5. ADA Professional Practice Committee. 9. Pharmacologic Approaches to Glycemic Treatment: Standards of Medical Care in Diabetes. Diabetes Care. 2022; 45: S125-S143.
  6. Writing Committee Members. A Report of the American College of Cardiology/American Heart Association Joint Committee on Clinical Practice Guidelines. J Am Coll Cardiol. 2021; 77: e25-e197.
  7. 2022 AHA/ACC/HFSA Guideline for the Management of Heart Failure. J Card Fail. 2022; 28: e1-e167.
  8. Mach F, Baigent C, Catapano AL, Koskinas KC, Casula M, Badimon L, et al. ESC Scientific Document Group. 2019 ESC/EAS Guidelines for the management of dyslipidaemias: lipid modification to reduce cardiovascular risk. Eur Heart J. 2020; 41: 111-188.
  9. Kinoshita M, Yokote K, Arai H, Iida M, Ishigaki Y, Ishibashi S, et al. Committee for Epidemiology and Clinical Management of Atherosclerosis. Japan Atherosclerosis Society (JAS) Guidelines for Prevention of Atherosclerotic Cardiovascular Diseases 2017. J Atheroscler Thromb. 2018; 25: 846-984.
  10. Grundy SM, Stone NJ, Bailey AL, Beam C, Birtcher KK, Blumenthal RS, et al. 2018 AHA/ACC/AACVPR/AAPA/ABC/ACPM/ADA/AGS/APhA/ASPC/NLA/PCNA Guideline on the Management of Blood Cholesterol: A Report of the American College of Cardiology/American Heart Association Task Force on Clinical Practice Guidelines. J Am Coll Cardiol. 2019; 73: e285-e350.
  11. Baigent C, Keech A, Kearney PM. Efficacy and safety of cholesterol-lowering treatment: prospective meta-analysis of data from 90,056 participants in 14 randomised trials of statins. Lancet. 2005; 366: 1267-1278.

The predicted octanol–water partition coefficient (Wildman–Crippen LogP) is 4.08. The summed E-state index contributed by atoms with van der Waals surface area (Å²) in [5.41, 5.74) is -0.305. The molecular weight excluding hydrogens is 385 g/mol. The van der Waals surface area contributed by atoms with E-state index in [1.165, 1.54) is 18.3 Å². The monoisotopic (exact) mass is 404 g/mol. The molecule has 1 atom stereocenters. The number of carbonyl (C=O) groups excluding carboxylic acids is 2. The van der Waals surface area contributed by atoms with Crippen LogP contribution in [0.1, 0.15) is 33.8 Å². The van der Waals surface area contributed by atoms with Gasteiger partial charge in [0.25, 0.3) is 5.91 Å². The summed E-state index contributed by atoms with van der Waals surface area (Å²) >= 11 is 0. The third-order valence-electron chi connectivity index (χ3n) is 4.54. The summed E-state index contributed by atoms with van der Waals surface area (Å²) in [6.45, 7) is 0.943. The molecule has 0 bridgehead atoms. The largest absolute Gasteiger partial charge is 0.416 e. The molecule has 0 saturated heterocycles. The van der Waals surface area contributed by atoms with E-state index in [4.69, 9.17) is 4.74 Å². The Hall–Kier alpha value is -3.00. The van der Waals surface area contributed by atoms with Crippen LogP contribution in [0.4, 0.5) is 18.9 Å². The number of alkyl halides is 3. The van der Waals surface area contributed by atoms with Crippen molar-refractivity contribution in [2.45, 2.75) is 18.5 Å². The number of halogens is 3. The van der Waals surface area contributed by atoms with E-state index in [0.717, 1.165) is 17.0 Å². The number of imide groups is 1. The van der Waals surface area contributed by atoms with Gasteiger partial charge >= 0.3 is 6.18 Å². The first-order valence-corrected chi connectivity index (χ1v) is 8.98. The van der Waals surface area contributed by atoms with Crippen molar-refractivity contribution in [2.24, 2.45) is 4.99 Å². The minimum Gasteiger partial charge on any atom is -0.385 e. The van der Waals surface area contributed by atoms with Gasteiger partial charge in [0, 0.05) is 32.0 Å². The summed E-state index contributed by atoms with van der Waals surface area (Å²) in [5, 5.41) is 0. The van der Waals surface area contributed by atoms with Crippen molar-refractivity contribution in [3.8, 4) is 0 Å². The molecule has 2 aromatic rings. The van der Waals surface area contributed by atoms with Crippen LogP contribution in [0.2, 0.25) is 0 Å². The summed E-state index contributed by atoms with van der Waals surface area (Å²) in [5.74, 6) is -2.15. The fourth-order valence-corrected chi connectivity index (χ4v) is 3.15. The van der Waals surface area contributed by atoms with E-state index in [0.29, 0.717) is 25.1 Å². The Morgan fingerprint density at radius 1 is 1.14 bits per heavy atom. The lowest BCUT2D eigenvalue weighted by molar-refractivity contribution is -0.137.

12. Endo A, Sato H, Kagawa Y, Kawahara H, Morita Y, Yasuda Y, et al. The Effectiveness of Target Low-Density Lipoprotein Cholesterol Achieved with Strict Management in Secondary Prevention of Long-Term Coronary Events in Japanese Patients. Acta Cardiol Sin. 2021; 37: 65-73.
  13. Bytyçi I, Penson PE, Mikhailidis DP, Wong ND, Hernandez AV, Sahebkar A, et al. Prevalence of statin intolerance: a meta-analysis. Eur Heart J. 2022; 015.
  14. Iwai T, Kataoka Yu, Nicholls SJ, Puri R, Murata S, Nishimura K, et al. Phenotypic Features of Coronary Atheroma in Diabetic and Nondiabetic Patients With Low-Density Lipoprotein Cholesterol <55 mg/dL. J Am Coll Cardiol Img. 2022.
  15. Japan Registry of Clinical Trials (JRCT). PEMA-CORE study.
  16. Puri R, Nicholls SJ, Shao M, Kataoka Y, Uno K, Kapadia SR, et al. Impact of statins on serial coronary calcification during atheroma progression and regression. J Am Coll Cardiol. 2015; 65: 1273-1282.
  17. García-Fernández-Bravo I, Torres-Do-Rego A, López-Farré A, Galeano-Valle F, Demelo-Rodriguez P, Alvarez-Sala-Walther LA. Undertreatment or Overtreatment With Statins: Where Are We? Front Cardiovasc Med. 2022; 9: 808712.
  18. Dawson LP, Layland J. High-Risk Coronary Plaque Features: A Narrative Review. Cardiol Ther. 2022.